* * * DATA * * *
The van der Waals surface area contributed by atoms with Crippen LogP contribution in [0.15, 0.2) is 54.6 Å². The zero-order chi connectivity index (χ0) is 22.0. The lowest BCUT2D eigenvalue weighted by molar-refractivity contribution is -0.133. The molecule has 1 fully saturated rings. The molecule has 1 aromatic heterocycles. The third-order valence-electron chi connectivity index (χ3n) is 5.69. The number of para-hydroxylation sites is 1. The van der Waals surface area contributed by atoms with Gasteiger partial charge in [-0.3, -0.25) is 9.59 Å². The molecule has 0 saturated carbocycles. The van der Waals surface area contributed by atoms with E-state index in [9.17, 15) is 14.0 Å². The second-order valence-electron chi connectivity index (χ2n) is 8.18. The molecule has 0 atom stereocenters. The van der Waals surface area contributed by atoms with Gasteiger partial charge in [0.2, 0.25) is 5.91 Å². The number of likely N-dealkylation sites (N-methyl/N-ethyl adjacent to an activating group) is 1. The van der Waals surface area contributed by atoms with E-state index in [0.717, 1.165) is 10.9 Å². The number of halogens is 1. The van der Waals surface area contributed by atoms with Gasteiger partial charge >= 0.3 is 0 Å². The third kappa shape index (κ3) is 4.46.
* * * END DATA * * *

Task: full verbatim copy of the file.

The van der Waals surface area contributed by atoms with Crippen LogP contribution in [0.15, 0.2) is 54.6 Å². The zero-order chi connectivity index (χ0) is 22.0. The lowest BCUT2D eigenvalue weighted by molar-refractivity contribution is -0.133. The molecule has 1 fully saturated rings. The molecule has 1 aromatic heterocycles. The third-order valence-electron chi connectivity index (χ3n) is 5.69. The number of para-hydroxylation sites is 1. The van der Waals surface area contributed by atoms with Gasteiger partial charge in [-0.3, -0.25) is 9.59 Å². The molecule has 0 saturated carbocycles. The van der Waals surface area contributed by atoms with E-state index in [9.17, 15) is 14.0 Å². The second-order valence-electron chi connectivity index (χ2n) is 8.18. The molecule has 0 atom stereocenters. The van der Waals surface area contributed by atoms with Gasteiger partial charge in [0.2, 0.25) is 5.91 Å². The number of likely N-dealkylation sites (N-methyl/N-ethyl adjacent to an activating group) is 1. The van der Waals surface area contributed by atoms with E-state index in [0.717, 1.165) is 10.9 Å². The number of halogens is 1. The van der Waals surface area contributed by atoms with Gasteiger partial charge >= 0.3 is 0 Å². The third kappa shape index (κ3) is 4.46.